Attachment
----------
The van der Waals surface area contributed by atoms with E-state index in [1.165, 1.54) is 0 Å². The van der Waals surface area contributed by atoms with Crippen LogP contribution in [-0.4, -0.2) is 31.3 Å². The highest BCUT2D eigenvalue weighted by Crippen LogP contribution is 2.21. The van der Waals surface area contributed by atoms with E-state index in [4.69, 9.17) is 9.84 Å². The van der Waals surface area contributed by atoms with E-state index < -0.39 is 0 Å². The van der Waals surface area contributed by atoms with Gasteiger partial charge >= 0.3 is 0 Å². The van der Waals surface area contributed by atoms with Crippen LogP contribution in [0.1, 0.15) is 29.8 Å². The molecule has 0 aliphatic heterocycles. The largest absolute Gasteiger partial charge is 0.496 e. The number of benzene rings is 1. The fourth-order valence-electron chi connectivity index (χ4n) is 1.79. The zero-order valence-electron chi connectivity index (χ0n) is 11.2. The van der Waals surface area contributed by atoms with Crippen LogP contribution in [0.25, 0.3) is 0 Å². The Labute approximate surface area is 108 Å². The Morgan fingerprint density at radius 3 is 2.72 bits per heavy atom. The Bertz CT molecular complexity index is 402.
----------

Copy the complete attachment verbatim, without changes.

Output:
The van der Waals surface area contributed by atoms with E-state index in [1.165, 1.54) is 0 Å². The van der Waals surface area contributed by atoms with Crippen LogP contribution in [-0.4, -0.2) is 31.3 Å². The highest BCUT2D eigenvalue weighted by Crippen LogP contribution is 2.21. The van der Waals surface area contributed by atoms with E-state index in [4.69, 9.17) is 9.84 Å². The van der Waals surface area contributed by atoms with E-state index < -0.39 is 0 Å². The van der Waals surface area contributed by atoms with Gasteiger partial charge >= 0.3 is 0 Å². The van der Waals surface area contributed by atoms with Crippen LogP contribution in [0.1, 0.15) is 29.8 Å². The molecule has 0 aliphatic heterocycles. The largest absolute Gasteiger partial charge is 0.496 e. The number of benzene rings is 1. The fourth-order valence-electron chi connectivity index (χ4n) is 1.79. The zero-order valence-electron chi connectivity index (χ0n) is 11.2. The van der Waals surface area contributed by atoms with Crippen LogP contribution in [0.25, 0.3) is 0 Å². The Labute approximate surface area is 108 Å². The Morgan fingerprint density at radius 3 is 2.72 bits per heavy atom. The Bertz CT molecular complexity index is 402.